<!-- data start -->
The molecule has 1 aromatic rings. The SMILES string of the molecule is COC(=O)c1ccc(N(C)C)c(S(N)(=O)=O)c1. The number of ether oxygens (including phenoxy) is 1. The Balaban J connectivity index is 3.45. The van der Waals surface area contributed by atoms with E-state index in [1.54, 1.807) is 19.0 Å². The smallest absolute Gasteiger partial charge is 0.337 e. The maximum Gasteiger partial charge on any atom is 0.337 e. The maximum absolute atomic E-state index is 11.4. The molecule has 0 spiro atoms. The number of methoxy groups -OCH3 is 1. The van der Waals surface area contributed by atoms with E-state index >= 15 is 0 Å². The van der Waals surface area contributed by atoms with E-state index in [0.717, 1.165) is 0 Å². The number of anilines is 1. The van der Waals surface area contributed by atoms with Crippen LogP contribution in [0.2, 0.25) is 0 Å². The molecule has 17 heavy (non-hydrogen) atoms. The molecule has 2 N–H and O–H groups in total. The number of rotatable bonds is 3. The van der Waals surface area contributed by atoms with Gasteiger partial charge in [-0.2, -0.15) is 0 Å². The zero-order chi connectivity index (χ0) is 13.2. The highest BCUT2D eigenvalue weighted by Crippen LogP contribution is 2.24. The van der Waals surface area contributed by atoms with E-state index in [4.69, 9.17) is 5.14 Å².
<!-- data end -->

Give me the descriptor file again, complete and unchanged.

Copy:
The molecule has 1 aromatic rings. The SMILES string of the molecule is COC(=O)c1ccc(N(C)C)c(S(N)(=O)=O)c1. The number of ether oxygens (including phenoxy) is 1. The Balaban J connectivity index is 3.45. The van der Waals surface area contributed by atoms with E-state index in [1.54, 1.807) is 19.0 Å². The smallest absolute Gasteiger partial charge is 0.337 e. The maximum Gasteiger partial charge on any atom is 0.337 e. The maximum absolute atomic E-state index is 11.4. The molecule has 0 spiro atoms. The number of methoxy groups -OCH3 is 1. The van der Waals surface area contributed by atoms with E-state index >= 15 is 0 Å². The van der Waals surface area contributed by atoms with E-state index in [0.717, 1.165) is 0 Å². The number of anilines is 1. The van der Waals surface area contributed by atoms with Crippen LogP contribution in [0.2, 0.25) is 0 Å². The molecule has 17 heavy (non-hydrogen) atoms. The molecule has 2 N–H and O–H groups in total. The number of rotatable bonds is 3. The van der Waals surface area contributed by atoms with Gasteiger partial charge in [-0.2, -0.15) is 0 Å². The zero-order chi connectivity index (χ0) is 13.2. The highest BCUT2D eigenvalue weighted by Crippen LogP contribution is 2.24. The van der Waals surface area contributed by atoms with E-state index in [4.69, 9.17) is 5.14 Å².